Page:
In sharp contrast with the quick political recovery, the economic ties between China and North Korea still have been treading water and remained abnormal thanks to the UN-imposed sanctions. No doubt, the sanctions have badly crippled North Korea’s economy even though this country is used to living with all kinds of sanctions from the United Nations and individual nations and has adopted various counter-measures to evade sanctions. The ongoing COVID-19 pandemic further aggravated the worsening economic situation. Certainly, the high-profile political interactions between China and North Korea naturally aroused high expectation from North Korea that the warm political relations could help to warm up their economic ties. What China has done for North Korea in the economic field are threefold: first, to offer the necessary humanitarian assistance to North Korea, including food and medicine, in order to fend off any humanitarian crisis and mitigate the pandemic fallout; to conduct business with North Korea that is allowed by UN resolutions, even though the space for legal business is quite limited; and to take the lead to call for the lifting of some sanctions against North Korea, including drafting a resolution with Russia, calling on the UN Security Council to lift sanctions on North Korean exports such as textiles, seafood, and statues, “with the intent of enhancing the livelihood of the civilian population.”13 The ongoing pandemic, to some extent, froze the political and economic interactions between China and North Korea, leaving significant potential for them to grow in the future. Undoubtedly, to enhance bilateral economic ties will be a high priority for both China and North Korea as soon as disrupted economic lives return to normal.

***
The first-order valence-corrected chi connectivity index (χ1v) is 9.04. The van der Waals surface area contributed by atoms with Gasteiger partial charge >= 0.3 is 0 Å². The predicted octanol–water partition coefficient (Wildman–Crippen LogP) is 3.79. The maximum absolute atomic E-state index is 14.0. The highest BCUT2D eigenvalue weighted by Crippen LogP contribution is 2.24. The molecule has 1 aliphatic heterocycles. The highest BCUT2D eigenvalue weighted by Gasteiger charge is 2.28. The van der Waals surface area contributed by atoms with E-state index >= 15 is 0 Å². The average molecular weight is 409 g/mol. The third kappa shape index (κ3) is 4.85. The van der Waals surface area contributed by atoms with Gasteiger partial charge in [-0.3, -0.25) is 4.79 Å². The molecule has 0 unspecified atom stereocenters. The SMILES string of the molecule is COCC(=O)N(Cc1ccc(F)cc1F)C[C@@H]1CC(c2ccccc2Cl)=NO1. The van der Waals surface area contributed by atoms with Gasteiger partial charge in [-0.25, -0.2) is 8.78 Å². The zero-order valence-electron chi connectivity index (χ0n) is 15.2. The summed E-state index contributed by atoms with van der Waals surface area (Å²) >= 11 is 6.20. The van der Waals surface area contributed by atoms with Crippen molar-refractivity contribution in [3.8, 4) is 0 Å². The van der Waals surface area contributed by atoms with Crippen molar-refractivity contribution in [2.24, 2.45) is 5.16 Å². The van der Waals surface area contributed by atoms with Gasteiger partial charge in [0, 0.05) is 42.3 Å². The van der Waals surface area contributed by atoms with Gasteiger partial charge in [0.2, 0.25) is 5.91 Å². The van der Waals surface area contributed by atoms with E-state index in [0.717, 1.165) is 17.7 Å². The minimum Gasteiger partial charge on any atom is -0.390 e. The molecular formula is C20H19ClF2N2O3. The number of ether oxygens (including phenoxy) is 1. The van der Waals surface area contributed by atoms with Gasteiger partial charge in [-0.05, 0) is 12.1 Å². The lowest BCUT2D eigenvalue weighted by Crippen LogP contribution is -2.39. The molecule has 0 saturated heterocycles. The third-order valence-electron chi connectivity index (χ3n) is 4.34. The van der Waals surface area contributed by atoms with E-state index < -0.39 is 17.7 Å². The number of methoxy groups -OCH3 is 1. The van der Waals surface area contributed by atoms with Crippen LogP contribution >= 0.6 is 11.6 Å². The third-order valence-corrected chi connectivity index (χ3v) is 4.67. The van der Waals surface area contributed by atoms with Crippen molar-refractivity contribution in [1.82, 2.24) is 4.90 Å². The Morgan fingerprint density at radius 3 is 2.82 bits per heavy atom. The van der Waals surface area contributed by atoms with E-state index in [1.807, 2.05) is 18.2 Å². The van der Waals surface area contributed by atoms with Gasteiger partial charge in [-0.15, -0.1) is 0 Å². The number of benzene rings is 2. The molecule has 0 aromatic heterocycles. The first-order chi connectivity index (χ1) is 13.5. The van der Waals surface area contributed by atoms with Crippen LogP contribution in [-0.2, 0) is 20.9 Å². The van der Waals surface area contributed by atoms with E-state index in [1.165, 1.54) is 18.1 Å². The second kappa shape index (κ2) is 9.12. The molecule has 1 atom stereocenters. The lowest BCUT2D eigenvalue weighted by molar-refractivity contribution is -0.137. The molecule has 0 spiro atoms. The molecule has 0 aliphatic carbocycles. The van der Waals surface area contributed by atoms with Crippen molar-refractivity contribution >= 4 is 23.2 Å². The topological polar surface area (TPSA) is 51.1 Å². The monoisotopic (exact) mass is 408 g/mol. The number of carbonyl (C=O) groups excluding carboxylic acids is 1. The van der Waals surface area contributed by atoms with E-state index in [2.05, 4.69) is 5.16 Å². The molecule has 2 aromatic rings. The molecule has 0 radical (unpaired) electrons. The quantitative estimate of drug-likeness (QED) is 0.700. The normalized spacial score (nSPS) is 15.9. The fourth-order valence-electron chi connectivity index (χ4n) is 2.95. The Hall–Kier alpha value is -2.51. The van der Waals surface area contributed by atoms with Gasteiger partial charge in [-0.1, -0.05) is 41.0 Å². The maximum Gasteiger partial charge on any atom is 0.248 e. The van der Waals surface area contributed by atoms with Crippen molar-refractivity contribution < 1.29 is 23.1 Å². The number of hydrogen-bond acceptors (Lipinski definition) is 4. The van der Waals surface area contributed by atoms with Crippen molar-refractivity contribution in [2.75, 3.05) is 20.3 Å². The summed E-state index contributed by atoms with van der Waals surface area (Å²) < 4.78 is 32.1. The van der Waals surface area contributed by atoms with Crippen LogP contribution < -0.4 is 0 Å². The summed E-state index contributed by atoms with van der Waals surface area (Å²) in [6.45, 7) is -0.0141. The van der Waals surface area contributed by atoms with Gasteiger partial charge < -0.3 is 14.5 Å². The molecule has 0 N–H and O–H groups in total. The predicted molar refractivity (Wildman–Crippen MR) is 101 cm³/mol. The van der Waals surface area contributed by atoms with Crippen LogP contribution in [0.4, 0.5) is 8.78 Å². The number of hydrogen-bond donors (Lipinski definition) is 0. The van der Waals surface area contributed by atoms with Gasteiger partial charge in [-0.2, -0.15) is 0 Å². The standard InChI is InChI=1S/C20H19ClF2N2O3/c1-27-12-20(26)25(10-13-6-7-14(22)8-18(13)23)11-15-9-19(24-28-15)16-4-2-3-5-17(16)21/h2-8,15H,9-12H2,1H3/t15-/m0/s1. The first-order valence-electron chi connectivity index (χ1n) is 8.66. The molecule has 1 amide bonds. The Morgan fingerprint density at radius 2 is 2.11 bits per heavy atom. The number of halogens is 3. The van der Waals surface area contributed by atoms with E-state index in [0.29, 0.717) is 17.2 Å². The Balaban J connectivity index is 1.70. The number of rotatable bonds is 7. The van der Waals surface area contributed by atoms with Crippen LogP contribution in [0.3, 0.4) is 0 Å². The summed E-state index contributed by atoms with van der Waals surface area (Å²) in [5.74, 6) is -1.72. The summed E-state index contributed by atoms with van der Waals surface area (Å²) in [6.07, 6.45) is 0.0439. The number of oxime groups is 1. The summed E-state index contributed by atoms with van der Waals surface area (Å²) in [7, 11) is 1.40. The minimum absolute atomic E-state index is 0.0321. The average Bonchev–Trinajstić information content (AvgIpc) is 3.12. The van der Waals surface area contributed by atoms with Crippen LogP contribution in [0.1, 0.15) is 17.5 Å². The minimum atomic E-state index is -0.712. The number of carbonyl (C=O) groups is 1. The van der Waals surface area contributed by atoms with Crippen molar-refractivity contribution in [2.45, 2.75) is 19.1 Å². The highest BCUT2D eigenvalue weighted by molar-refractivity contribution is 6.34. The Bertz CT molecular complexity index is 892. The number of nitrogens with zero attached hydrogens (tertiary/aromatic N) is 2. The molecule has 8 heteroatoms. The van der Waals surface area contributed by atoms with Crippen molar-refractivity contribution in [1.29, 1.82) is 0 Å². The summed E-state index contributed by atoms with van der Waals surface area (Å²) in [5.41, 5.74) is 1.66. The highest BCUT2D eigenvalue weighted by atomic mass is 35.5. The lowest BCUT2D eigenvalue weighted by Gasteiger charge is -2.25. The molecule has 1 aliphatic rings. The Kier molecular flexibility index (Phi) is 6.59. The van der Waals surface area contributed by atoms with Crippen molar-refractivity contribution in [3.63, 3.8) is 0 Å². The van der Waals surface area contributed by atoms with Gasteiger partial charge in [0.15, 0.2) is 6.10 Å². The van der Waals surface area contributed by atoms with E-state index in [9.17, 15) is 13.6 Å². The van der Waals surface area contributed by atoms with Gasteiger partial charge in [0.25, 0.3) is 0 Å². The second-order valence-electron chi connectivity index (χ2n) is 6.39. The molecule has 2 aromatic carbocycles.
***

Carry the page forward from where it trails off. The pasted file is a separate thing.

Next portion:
The improving Sino-ROK relationship

Right before Moon Jae-in came to power, South Korea had its worst relationship with China since the two countries normalized relations in 1992. The immediate cause was South Korea’s decision to allow its ally the United States to deploy one set of THAAD on its territory. China perceived the deployment of THAAD as the US effort to “boost its global missile defense system”14 and as “harmful to the regional ‘strategic balance’ and nuclear deterrence capabilities of China and Russia,”15 which gave the US a strategic advantage over China. 

After assuming the presidency, Moon Jae-in quickly paid a visit to China. Xi used a metaphor to characterize current Sino-South Korean relations: “snow is melting, spring flowers are blooming.”16 Even though the THAAD issue, which once dealt a blow to Sino-South Korean relations, remained unsolved, both sides agreed to shelve the issue and seek to move forward. As the Korean Peninsula embraced the entente, South Korea and China began to find themselves on the same page with regard to a number of issues. For example, both countries want to seek a solution to the Korea question through peaceful means, to maintain stability on the peninsula and oppose any regime change attempt, to stop or scale back military exercises targeting North Korea, and to offer North Korea assistance if needed and seek early partial lifting of sanctions against North Korea. As both countries faced maximum pressure from the Trump administration for different reasons, they found themselves sharing a strong aversion to Trump’s heavy-handed pressure, while taking common stands on multilateralism versus unilateralism and globalization versus protectionism.